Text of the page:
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Asparagus ... can you taste the color difference?

Be it green, white or purple I can't seem to really taste the difference when it comes to the different varieties of asparagus.

(I'm told there is also a pink asparagus which I have not seen, nor tasted before -- at least not knowingly.)

I've tried them raw, lightly steamed, stir-fried, cooked to fork tender, and it really doesn't seem to matter. They all taste the same.

Don't get me wrong. I adore asparagus in all of its permutations. I just can't detect a difference in taste between the different color varieties.

I am told that white asparagus has a milder flavor than its green counterpart and that the purple variety is sweeter. True?

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  1. I'm with ya, ipse. I could eat the stuff three times a week but I can' t taste the difference either. It boggled my mind to watch folks in Germany pay 17 or 18 euro for a plate of steamed fat white asparagus in beurre blanc, and slice it with such care and absolutely roll their eyes back in their heads with pleasure as they ate it! :) Ah well! To each his own.

    3 Replies
    1. re: LauraGrace

      I find there is a significant difference between the taste of fine green English asparagus and the fat white stuff. And I don't get the attraction of the latter covered in sauce either.

      1. re: LauraGrace

        German white asparagus is also known as white gold. The flavor is unique, and you won't get anything even close to that outside Germany. So really, it's no wonder people outside of Germany wouldn't know or care for the difference.

        FWIW, I made the mistake of buying white asparagus in the US once. Blah. Basically flavorless. Never again, I take my German season, as short as it is, and dream of the white stalks the rest of the year.

        No need to drown quality asparagus in sauce either. A bit of drawn butter, some chopped fresh parsley, and served with German-style smoked ham and new potatoes. Heaven on a plate.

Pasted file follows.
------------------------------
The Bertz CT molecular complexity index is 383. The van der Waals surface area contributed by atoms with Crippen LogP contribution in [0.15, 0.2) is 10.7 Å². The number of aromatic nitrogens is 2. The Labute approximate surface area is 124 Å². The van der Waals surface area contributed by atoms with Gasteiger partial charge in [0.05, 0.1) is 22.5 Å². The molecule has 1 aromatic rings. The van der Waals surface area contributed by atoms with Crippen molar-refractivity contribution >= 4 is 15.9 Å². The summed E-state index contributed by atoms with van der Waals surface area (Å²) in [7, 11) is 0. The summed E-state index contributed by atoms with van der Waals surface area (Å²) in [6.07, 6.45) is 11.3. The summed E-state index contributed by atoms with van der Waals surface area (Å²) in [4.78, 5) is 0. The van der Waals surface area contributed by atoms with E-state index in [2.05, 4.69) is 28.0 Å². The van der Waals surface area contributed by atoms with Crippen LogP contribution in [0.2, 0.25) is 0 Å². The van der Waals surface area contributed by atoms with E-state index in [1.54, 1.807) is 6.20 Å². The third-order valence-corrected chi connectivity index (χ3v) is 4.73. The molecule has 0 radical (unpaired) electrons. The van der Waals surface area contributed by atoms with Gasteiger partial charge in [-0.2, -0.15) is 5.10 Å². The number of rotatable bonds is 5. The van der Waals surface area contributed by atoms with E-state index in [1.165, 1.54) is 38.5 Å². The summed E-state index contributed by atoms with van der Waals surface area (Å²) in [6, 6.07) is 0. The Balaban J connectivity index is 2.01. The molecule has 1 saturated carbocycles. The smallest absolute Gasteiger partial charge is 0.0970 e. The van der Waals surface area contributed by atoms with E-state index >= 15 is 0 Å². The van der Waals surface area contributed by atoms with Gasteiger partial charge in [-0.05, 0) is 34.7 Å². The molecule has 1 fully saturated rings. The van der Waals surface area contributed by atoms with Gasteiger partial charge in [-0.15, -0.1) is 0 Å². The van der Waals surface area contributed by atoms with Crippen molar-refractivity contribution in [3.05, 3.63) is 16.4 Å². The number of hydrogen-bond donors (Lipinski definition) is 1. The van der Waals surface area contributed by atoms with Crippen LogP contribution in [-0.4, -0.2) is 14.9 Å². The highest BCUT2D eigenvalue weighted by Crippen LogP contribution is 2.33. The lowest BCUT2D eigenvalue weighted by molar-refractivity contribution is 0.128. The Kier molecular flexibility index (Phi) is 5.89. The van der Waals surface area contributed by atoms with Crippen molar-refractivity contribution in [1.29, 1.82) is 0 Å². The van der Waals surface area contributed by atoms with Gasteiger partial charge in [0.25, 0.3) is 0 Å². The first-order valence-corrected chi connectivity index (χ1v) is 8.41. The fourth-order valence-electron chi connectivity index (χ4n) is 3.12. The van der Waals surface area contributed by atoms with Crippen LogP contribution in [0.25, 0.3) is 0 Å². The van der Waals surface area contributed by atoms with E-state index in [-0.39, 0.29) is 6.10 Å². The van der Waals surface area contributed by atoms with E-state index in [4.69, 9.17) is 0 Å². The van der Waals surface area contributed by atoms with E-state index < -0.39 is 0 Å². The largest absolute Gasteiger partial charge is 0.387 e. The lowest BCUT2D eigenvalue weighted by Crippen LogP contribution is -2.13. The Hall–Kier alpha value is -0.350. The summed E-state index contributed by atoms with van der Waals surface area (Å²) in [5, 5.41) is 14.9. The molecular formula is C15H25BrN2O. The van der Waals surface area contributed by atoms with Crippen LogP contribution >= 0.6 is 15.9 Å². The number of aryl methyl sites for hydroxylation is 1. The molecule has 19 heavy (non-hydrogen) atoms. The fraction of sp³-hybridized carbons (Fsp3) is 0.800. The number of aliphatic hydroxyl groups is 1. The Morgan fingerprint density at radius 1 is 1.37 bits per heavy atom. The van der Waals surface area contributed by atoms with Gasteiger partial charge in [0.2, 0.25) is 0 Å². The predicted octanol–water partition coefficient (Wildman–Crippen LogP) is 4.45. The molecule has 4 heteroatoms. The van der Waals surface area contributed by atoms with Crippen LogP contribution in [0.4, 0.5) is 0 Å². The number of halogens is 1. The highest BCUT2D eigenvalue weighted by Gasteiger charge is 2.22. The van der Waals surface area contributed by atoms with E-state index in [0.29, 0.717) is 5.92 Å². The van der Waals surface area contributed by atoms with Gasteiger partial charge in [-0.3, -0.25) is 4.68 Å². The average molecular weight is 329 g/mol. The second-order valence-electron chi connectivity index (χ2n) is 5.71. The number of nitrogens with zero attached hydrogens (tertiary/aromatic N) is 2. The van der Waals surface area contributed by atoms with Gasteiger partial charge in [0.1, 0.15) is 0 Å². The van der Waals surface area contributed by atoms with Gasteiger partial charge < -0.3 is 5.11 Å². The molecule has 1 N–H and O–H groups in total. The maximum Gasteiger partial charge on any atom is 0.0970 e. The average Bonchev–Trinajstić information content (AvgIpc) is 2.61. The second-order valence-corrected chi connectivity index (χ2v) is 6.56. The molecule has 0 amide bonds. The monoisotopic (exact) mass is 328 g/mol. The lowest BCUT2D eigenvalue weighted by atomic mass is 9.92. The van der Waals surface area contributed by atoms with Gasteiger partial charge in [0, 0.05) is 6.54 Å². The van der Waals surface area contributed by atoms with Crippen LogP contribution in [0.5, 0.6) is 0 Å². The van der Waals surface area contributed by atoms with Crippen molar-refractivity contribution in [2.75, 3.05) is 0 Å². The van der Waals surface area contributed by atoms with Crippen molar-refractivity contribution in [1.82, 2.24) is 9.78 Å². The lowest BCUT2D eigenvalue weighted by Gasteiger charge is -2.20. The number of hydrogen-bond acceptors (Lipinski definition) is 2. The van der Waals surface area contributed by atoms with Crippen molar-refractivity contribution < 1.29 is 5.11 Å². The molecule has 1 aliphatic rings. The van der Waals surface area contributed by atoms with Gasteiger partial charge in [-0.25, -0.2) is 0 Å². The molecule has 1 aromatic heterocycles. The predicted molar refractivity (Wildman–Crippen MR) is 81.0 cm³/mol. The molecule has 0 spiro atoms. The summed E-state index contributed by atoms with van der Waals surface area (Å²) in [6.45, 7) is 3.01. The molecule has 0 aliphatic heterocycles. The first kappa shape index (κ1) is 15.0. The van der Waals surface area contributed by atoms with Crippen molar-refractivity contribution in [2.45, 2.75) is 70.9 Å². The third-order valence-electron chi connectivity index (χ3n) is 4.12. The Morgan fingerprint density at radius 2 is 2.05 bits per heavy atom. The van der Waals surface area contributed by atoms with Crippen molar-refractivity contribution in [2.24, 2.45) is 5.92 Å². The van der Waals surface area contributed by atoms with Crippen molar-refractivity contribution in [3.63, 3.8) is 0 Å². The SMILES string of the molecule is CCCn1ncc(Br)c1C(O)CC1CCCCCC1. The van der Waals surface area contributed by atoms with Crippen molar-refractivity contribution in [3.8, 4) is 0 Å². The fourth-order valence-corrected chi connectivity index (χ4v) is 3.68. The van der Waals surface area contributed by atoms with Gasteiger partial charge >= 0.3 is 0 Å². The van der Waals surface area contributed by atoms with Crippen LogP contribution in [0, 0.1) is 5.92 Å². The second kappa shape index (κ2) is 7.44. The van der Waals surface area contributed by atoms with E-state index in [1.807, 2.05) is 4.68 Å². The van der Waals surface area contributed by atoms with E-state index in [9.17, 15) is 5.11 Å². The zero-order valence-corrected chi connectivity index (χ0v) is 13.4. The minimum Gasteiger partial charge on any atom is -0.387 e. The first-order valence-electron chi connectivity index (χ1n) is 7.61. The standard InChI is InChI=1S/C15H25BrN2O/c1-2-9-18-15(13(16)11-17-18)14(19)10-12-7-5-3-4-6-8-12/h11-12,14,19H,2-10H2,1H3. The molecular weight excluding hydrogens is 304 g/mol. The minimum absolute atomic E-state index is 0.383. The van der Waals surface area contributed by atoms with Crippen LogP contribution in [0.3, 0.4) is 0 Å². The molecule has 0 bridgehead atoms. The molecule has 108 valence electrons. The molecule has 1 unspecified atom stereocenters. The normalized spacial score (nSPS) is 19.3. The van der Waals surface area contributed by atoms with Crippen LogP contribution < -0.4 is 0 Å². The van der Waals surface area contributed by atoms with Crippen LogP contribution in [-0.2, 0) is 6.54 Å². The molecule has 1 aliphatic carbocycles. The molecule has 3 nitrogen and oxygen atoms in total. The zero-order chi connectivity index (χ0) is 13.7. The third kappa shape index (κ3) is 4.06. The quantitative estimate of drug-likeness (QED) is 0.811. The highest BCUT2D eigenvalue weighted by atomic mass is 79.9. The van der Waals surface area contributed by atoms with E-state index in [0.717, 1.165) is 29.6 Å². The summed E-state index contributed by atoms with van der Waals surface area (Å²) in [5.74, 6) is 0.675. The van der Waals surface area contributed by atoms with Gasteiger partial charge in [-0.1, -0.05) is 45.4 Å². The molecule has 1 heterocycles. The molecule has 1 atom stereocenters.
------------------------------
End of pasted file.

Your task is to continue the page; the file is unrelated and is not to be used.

Must be in my genes '-P

      2. It's too bad that you are one of the unfortunate people who are unable to appreciate the unique flavors of the green and white asparagus. Obviously as you point out many do pay a premium for the taste experience of white asparagus in Europe. Unfortunately asparagus of that quality is seldom available in Canada or Mexico. Trying to avoid being vulgar there is a chemical in asparagus which is present in the odor of the urine of the diner that is barely detected by 50% of people and strongly detected by half of that group. This may be related to the taste sensation.

        1 Reply
        1. re: mexivilla

          Only detected by 50% of those who consume it ? Interesting.

          Explained --> http://www.chow.com/stories/10415

        2. yes, absolutely. green and purple have a pronounced bitterness (high chlorophyll content). white is mild and most exquisite.

          i like them all (any way it's cooked but never to a pulp).

          1. Well, I'm going to do a blind taste test this weekend.

            Got some green and white, now I just have to find a source for purple. But even without the latter I'm going to see if I can discern a taste difference between green and white blindfolded.

            2 Replies
            1. re: ipsedixit

              Be aware, if you are not already, that white asparagus is prepared differently than green or purple. It needs to be peeled, among other things. Read up first if you're not familiar with the prep differences.

              1. re: Karl S

                Yes, I know. But thanks for the tip anyhow.

            2. I have a sense that white is milder in flavour but as we never see it in the UK, I've never been able directly taste it against our usual green. I've never heard of the purple.

              1 Reply
              1. re: Harters

                I've never had white asparagus in Europe; the white I've had in the states has been stringy, with no flavor difference.